General | May 23, 2023

Do High-Top Basketball Shoes Really Prevent Ankle Sprains?

Avram Baldoria-PHYSIOTHERAPIST-Bachelor of Science in Physical Therapy

Basketball is a sport that requires players to make quick lateral movements, jump, and land frequently. These actions put a significant amount of stress on the lower extremities, and ankle sprains are one of the most common injuries that basketball players experience. To prevent such injuries, players often wear high-top shoes as they are believed to provide ankle support. However, recent research has shown that high-top shoes may not necessarily prevent ankle sprains. In this blog, we will discuss why high-top shoes do not always prevent ankle sprains in basketball. 

Firstly, it is important to understand the mechanism of ankle sprains. An ankle sprain occurs when the foot rolls inwards (inversion sprain), causing the ligaments on the outside of the ankle to stretch or tear. While high-top shoes may provide some support to the ankle, they cannot completely prevent the foot from rolling inwards. In fact, a study conducted by Robbins et al. found that high-top shoes do not significantly reduce the risk of ankle sprains when compared to low-top shoes (Robbins, Waked, & Rappel, 1995). 

Secondly, it has been suggested that high-top shoes may even increase the risk of ankle sprains. A study published in the Journal of Athletic Training found that players who wore high-top shoes were more likely to experience ankle sprains than those who wore low-top shoes (McGuine, Greene, Best, & Leverson, 2000). The authors of the study suggest that this may be because high-top shoes restrict the range of motion of the ankle, leading to compensatory movements in other joints that may increase the risk of injury. 

Lastly, it is important to consider the individual player’s risk factors for ankle sprains. Factors such as previous ankle injuries, ankle stability, and foot morphology can all contribute to an increased risk of ankle sprains. While high-top shoes may provide some support to players with weaker ankles or previous ankle injuries, they may not be effective in preventing ankle sprains in players who are at a higher risk due to other factors. In fact, over the last decade, numerous NBA players have sported low-cut basketball shoes. Notable names like Kobe Bryant, whose signature line has gained popularity among players and fans, and Steph Curry, a player with a notable history of ankle injuries made the switch from high-top to low-top, and focused on strengthening and balance exercises to reduce the occurrence of ankle injuries.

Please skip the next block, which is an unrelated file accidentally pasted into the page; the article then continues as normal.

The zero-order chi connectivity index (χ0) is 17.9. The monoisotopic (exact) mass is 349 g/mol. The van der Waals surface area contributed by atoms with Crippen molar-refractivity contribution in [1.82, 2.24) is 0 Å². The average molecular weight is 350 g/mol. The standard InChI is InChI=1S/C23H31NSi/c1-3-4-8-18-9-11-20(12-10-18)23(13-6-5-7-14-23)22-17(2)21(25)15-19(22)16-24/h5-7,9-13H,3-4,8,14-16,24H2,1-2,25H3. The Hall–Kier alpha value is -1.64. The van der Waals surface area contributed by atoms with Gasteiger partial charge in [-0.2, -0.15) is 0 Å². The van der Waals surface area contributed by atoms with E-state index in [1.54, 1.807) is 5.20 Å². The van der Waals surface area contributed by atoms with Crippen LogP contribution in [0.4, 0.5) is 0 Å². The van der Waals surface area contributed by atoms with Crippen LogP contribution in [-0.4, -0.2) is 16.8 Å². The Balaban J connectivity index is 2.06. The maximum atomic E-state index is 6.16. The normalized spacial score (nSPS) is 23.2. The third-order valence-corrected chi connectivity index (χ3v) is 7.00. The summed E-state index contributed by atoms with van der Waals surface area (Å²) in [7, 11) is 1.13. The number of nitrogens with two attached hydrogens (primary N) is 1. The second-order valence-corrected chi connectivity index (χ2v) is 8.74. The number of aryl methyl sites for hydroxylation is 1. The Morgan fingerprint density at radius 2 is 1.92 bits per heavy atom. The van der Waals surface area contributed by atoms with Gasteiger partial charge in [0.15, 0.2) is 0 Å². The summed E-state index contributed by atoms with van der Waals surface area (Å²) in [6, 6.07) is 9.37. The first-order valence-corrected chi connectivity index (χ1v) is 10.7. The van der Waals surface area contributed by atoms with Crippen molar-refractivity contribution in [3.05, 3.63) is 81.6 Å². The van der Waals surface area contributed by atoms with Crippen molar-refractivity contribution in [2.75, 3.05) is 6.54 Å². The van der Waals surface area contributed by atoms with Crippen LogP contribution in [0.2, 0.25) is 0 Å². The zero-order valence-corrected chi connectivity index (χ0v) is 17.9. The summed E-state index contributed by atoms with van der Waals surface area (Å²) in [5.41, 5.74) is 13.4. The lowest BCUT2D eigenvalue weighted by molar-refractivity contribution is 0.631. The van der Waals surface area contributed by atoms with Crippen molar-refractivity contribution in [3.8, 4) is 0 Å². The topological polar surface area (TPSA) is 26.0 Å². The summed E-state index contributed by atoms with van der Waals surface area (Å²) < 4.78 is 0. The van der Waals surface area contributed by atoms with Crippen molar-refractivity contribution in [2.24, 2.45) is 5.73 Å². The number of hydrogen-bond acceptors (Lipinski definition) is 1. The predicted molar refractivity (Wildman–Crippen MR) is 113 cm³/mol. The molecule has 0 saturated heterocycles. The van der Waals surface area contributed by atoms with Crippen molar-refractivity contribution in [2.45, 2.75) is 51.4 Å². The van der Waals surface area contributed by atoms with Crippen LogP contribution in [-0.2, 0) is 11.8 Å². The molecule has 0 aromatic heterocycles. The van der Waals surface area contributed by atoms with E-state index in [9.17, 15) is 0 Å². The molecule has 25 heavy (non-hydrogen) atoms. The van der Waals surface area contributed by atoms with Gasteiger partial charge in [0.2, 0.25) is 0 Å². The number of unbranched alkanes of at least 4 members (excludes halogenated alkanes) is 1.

While high-top shoes may provide some support to the ankle, they do not necessarily prevent ankle sprains in basketball players. In fact, they may even increase the risk of ankle sprains in some players. Therefore, it is important for players to focus on strengthening the muscles around the ankle, improving their balance, and wearing shoes that fit well and are appropriate for their individual needs. 


  1. McGuine, T. A., Greene, J. J., Best, T., & Leverson, G. (2000). Balance as a predictor of ankle injuries in high school basketball players. Journal of Athletic Training, 35(2), 168–173. 
  2. Robbins, S., Waked, E., & Rappel, R. (1995). Ankle taping improves proprioception before and after exercise in young men. British Journal of Sports Medicine, 29(4), 242–247. 
  3. Verhagen, E., van der Beek, A., Twisk, J., Bouter, L., & Bahr, R. (2004). The effect of a proprioceptive balance board training program for the prevention of ankle sprains: a prospective controlled trial. American Journal of Sports Medicine, 32(6), 1385–1393. 
  4. Wikstrom, E. A., Tillman, M. D., & Borsa, P. A. (2006). Detection of dynamic stability deficits in subjects with functional ankle instability. Medicine and Science in Sports and Exercise, 38(4), 627–633.